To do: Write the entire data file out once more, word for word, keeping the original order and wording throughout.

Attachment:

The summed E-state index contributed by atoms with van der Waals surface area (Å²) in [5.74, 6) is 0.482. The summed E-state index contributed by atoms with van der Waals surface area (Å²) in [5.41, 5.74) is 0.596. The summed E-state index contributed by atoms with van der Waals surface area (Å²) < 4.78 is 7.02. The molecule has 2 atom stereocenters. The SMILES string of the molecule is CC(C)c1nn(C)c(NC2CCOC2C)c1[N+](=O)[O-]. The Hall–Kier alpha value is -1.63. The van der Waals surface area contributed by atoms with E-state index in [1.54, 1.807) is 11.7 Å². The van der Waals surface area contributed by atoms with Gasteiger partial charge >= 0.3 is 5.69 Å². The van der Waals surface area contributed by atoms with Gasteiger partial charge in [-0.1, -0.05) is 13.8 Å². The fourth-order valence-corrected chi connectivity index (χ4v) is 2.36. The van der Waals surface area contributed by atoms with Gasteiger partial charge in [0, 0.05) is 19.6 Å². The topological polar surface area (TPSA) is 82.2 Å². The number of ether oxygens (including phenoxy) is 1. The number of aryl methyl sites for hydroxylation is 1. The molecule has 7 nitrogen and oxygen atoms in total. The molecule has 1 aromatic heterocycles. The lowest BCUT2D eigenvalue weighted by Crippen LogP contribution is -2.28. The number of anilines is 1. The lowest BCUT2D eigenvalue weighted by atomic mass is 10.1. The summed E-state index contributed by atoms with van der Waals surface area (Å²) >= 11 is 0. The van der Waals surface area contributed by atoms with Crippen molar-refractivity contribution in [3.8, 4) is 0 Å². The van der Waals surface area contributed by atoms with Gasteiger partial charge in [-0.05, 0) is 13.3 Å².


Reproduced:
The summed E-state index contributed by atoms with van der Waals surface area (Å²) in [5.74, 6) is 0.482. The summed E-state index contributed by atoms with van der Waals surface area (Å²) in [5.41, 5.74) is 0.596. The summed E-state index contributed by atoms with van der Waals surface area (Å²) < 4.78 is 7.02. The molecule has 2 atom stereocenters. The SMILES string of the molecule is CC(C)c1nn(C)c(NC2CCOC2C)c1[N+](=O)[O-]. The Hall–Kier alpha value is -1.63. The van der Waals surface area contributed by atoms with E-state index in [1.54, 1.807) is 11.7 Å². The van der Waals surface area contributed by atoms with Gasteiger partial charge >= 0.3 is 5.69 Å². The van der Waals surface area contributed by atoms with Gasteiger partial charge in [-0.1, -0.05) is 13.8 Å². The fourth-order valence-corrected chi connectivity index (χ4v) is 2.36. The van der Waals surface area contributed by atoms with Gasteiger partial charge in [0, 0.05) is 19.6 Å². The topological polar surface area (TPSA) is 82.2 Å². The number of ether oxygens (including phenoxy) is 1. The number of aryl methyl sites for hydroxylation is 1. The molecule has 7 nitrogen and oxygen atoms in total. The molecule has 1 aromatic heterocycles. The lowest BCUT2D eigenvalue weighted by Crippen LogP contribution is -2.28. The number of anilines is 1. The lowest BCUT2D eigenvalue weighted by atomic mass is 10.1. The summed E-state index contributed by atoms with van der Waals surface area (Å²) >= 11 is 0. The van der Waals surface area contributed by atoms with Crippen molar-refractivity contribution in [3.8, 4) is 0 Å². The van der Waals surface area contributed by atoms with Gasteiger partial charge in [-0.05, 0) is 13.3 Å².